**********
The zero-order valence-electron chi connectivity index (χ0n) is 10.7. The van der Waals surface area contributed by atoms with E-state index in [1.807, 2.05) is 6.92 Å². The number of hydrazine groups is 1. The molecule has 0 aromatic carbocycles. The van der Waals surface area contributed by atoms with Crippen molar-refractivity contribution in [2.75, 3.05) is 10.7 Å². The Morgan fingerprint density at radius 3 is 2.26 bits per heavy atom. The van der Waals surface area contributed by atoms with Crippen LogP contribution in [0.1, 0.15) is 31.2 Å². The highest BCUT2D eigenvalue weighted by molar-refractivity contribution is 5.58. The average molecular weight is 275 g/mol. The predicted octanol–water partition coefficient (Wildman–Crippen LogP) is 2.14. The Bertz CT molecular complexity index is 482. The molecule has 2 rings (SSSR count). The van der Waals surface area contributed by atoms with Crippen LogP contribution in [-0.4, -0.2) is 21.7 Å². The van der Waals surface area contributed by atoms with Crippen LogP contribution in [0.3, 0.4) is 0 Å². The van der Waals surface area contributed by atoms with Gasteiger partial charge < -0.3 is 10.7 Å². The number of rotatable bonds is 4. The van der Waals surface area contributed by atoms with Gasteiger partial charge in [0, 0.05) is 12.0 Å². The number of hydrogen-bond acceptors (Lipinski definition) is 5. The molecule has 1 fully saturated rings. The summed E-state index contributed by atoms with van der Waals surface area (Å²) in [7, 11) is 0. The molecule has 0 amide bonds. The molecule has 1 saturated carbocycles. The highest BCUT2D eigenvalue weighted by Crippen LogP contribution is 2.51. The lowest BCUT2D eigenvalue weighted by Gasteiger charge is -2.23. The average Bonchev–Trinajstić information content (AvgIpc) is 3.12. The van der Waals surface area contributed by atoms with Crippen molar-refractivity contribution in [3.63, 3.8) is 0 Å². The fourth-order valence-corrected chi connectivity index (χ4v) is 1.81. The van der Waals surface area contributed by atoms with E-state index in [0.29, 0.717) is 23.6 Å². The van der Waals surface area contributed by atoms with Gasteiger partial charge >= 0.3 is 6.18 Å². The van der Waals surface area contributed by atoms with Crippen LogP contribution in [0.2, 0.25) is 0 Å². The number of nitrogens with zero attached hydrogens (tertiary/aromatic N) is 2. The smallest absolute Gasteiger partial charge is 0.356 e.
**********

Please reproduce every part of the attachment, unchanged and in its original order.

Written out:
The zero-order valence-electron chi connectivity index (χ0n) is 10.7. The van der Waals surface area contributed by atoms with E-state index in [1.807, 2.05) is 6.92 Å². The number of hydrazine groups is 1. The molecule has 0 aromatic carbocycles. The van der Waals surface area contributed by atoms with Crippen molar-refractivity contribution in [2.75, 3.05) is 10.7 Å². The Morgan fingerprint density at radius 3 is 2.26 bits per heavy atom. The van der Waals surface area contributed by atoms with Crippen LogP contribution in [0.1, 0.15) is 31.2 Å². The highest BCUT2D eigenvalue weighted by molar-refractivity contribution is 5.58. The average molecular weight is 275 g/mol. The predicted octanol–water partition coefficient (Wildman–Crippen LogP) is 2.14. The Bertz CT molecular complexity index is 482. The molecule has 2 rings (SSSR count). The van der Waals surface area contributed by atoms with Crippen LogP contribution in [-0.4, -0.2) is 21.7 Å². The van der Waals surface area contributed by atoms with Crippen LogP contribution in [0.3, 0.4) is 0 Å². The van der Waals surface area contributed by atoms with Gasteiger partial charge < -0.3 is 10.7 Å². The number of rotatable bonds is 4. The van der Waals surface area contributed by atoms with Gasteiger partial charge in [0, 0.05) is 12.0 Å². The number of hydrogen-bond acceptors (Lipinski definition) is 5. The molecule has 1 fully saturated rings. The summed E-state index contributed by atoms with van der Waals surface area (Å²) in [7, 11) is 0. The molecule has 0 amide bonds. The molecule has 1 saturated carbocycles. The highest BCUT2D eigenvalue weighted by Crippen LogP contribution is 2.51. The lowest BCUT2D eigenvalue weighted by Gasteiger charge is -2.23. The average Bonchev–Trinajstić information content (AvgIpc) is 3.12. The van der Waals surface area contributed by atoms with Crippen molar-refractivity contribution in [3.63, 3.8) is 0 Å². The fourth-order valence-corrected chi connectivity index (χ4v) is 1.81. The van der Waals surface area contributed by atoms with E-state index in [0.29, 0.717) is 23.6 Å². The van der Waals surface area contributed by atoms with Gasteiger partial charge >= 0.3 is 6.18 Å². The van der Waals surface area contributed by atoms with Crippen LogP contribution in [0.2, 0.25) is 0 Å². The number of nitrogens with zero attached hydrogens (tertiary/aromatic N) is 2. The smallest absolute Gasteiger partial charge is 0.356 e.